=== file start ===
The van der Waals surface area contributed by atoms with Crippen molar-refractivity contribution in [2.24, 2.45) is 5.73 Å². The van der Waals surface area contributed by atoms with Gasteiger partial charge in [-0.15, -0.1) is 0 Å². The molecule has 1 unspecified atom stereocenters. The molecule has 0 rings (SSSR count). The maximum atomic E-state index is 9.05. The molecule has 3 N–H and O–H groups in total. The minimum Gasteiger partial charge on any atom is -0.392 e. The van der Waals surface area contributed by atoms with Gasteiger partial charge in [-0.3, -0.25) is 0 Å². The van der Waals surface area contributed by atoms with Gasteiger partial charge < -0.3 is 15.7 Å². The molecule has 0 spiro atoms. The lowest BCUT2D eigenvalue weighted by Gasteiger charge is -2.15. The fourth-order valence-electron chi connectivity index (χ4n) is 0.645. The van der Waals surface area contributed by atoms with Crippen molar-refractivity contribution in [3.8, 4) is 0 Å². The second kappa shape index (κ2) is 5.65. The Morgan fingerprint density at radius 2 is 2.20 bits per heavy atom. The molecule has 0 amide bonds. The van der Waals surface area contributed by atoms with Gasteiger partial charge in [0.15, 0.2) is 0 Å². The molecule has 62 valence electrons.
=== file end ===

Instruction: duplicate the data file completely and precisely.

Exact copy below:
The van der Waals surface area contributed by atoms with Crippen molar-refractivity contribution in [2.24, 2.45) is 5.73 Å². The van der Waals surface area contributed by atoms with Gasteiger partial charge in [-0.15, -0.1) is 0 Å². The molecule has 1 unspecified atom stereocenters. The molecule has 0 rings (SSSR count). The maximum atomic E-state index is 9.05. The molecule has 3 N–H and O–H groups in total. The minimum Gasteiger partial charge on any atom is -0.392 e. The van der Waals surface area contributed by atoms with Gasteiger partial charge in [-0.3, -0.25) is 0 Å². The van der Waals surface area contributed by atoms with Gasteiger partial charge < -0.3 is 15.7 Å². The molecule has 0 spiro atoms. The lowest BCUT2D eigenvalue weighted by Gasteiger charge is -2.15. The fourth-order valence-electron chi connectivity index (χ4n) is 0.645. The van der Waals surface area contributed by atoms with Crippen molar-refractivity contribution in [3.8, 4) is 0 Å². The second kappa shape index (κ2) is 5.65. The Morgan fingerprint density at radius 2 is 2.20 bits per heavy atom. The molecule has 0 amide bonds. The van der Waals surface area contributed by atoms with Gasteiger partial charge in [0.15, 0.2) is 0 Å². The molecule has 62 valence electrons.